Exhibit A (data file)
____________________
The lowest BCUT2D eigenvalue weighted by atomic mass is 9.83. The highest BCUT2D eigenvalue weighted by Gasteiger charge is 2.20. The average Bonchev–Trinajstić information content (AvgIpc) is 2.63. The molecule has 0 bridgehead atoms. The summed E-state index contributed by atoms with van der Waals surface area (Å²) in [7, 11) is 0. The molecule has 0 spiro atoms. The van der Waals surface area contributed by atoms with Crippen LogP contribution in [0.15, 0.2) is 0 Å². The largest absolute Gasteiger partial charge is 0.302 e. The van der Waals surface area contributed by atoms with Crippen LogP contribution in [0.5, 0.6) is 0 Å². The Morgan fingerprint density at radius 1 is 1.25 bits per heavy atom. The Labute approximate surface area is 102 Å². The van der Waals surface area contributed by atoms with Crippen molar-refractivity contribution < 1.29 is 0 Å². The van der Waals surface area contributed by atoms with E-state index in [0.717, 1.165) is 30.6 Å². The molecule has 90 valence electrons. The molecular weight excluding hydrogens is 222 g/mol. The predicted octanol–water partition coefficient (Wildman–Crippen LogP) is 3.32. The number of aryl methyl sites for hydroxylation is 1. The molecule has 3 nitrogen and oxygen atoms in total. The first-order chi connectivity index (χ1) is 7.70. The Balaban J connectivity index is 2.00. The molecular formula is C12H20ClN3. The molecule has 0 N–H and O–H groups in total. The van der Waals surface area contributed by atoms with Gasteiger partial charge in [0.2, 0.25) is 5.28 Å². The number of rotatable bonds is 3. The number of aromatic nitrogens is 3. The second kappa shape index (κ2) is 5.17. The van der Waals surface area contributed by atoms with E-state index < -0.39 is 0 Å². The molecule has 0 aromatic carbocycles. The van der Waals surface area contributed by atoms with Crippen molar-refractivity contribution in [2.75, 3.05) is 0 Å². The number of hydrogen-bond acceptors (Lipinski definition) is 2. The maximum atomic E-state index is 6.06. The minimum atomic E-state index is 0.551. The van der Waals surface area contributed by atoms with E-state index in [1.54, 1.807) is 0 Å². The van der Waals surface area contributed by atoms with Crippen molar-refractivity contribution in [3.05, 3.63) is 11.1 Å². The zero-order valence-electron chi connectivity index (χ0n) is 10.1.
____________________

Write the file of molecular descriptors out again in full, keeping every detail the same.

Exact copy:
The lowest BCUT2D eigenvalue weighted by atomic mass is 9.83. The highest BCUT2D eigenvalue weighted by Gasteiger charge is 2.20. The average Bonchev–Trinajstić information content (AvgIpc) is 2.63. The molecule has 0 bridgehead atoms. The summed E-state index contributed by atoms with van der Waals surface area (Å²) in [7, 11) is 0. The molecule has 0 spiro atoms. The van der Waals surface area contributed by atoms with Crippen LogP contribution in [0.15, 0.2) is 0 Å². The largest absolute Gasteiger partial charge is 0.302 e. The van der Waals surface area contributed by atoms with Crippen LogP contribution in [0.5, 0.6) is 0 Å². The Morgan fingerprint density at radius 1 is 1.25 bits per heavy atom. The Labute approximate surface area is 102 Å². The van der Waals surface area contributed by atoms with Crippen molar-refractivity contribution < 1.29 is 0 Å². The van der Waals surface area contributed by atoms with E-state index in [0.717, 1.165) is 30.6 Å². The molecule has 90 valence electrons. The molecular weight excluding hydrogens is 222 g/mol. The predicted octanol–water partition coefficient (Wildman–Crippen LogP) is 3.32. The number of aryl methyl sites for hydroxylation is 1. The molecule has 3 nitrogen and oxygen atoms in total. The first-order chi connectivity index (χ1) is 7.70. The Balaban J connectivity index is 2.00. The molecular formula is C12H20ClN3. The molecule has 0 N–H and O–H groups in total. The van der Waals surface area contributed by atoms with Gasteiger partial charge in [0.2, 0.25) is 5.28 Å². The number of rotatable bonds is 3. The number of aromatic nitrogens is 3. The second kappa shape index (κ2) is 5.17. The van der Waals surface area contributed by atoms with E-state index < -0.39 is 0 Å². The molecule has 0 aromatic carbocycles. The van der Waals surface area contributed by atoms with Crippen molar-refractivity contribution in [2.75, 3.05) is 0 Å². The number of hydrogen-bond acceptors (Lipinski definition) is 2. The maximum atomic E-state index is 6.06. The minimum atomic E-state index is 0.551. The van der Waals surface area contributed by atoms with E-state index in [1.54, 1.807) is 0 Å². The van der Waals surface area contributed by atoms with Crippen molar-refractivity contribution in [3.05, 3.63) is 11.1 Å². The zero-order valence-electron chi connectivity index (χ0n) is 10.1.